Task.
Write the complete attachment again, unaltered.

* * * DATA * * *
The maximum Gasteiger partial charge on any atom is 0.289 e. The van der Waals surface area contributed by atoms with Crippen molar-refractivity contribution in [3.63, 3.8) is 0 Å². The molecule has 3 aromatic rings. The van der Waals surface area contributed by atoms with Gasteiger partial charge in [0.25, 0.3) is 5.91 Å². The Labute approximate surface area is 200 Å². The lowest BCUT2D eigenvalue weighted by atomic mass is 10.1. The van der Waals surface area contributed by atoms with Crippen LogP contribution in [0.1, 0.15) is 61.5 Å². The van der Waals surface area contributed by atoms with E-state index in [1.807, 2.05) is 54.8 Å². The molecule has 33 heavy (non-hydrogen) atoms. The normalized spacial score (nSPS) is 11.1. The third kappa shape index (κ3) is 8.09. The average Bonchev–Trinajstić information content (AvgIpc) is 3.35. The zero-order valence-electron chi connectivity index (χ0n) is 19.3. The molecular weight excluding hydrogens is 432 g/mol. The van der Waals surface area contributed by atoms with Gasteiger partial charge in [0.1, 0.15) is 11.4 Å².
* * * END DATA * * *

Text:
The maximum Gasteiger partial charge on any atom is 0.289 e. The van der Waals surface area contributed by atoms with Crippen molar-refractivity contribution in [3.63, 3.8) is 0 Å². The molecule has 3 aromatic rings. The van der Waals surface area contributed by atoms with Gasteiger partial charge in [0.25, 0.3) is 5.91 Å². The Labute approximate surface area is 200 Å². The lowest BCUT2D eigenvalue weighted by atomic mass is 10.1. The van der Waals surface area contributed by atoms with Crippen LogP contribution in [0.1, 0.15) is 61.5 Å². The van der Waals surface area contributed by atoms with E-state index in [1.807, 2.05) is 54.8 Å². The molecule has 33 heavy (non-hydrogen) atoms. The normalized spacial score (nSPS) is 11.1. The third kappa shape index (κ3) is 8.09. The average Bonchev–Trinajstić information content (AvgIpc) is 3.35. The zero-order valence-electron chi connectivity index (χ0n) is 19.3. The molecular weight excluding hydrogens is 432 g/mol. The van der Waals surface area contributed by atoms with Gasteiger partial charge in [0.1, 0.15) is 11.4 Å².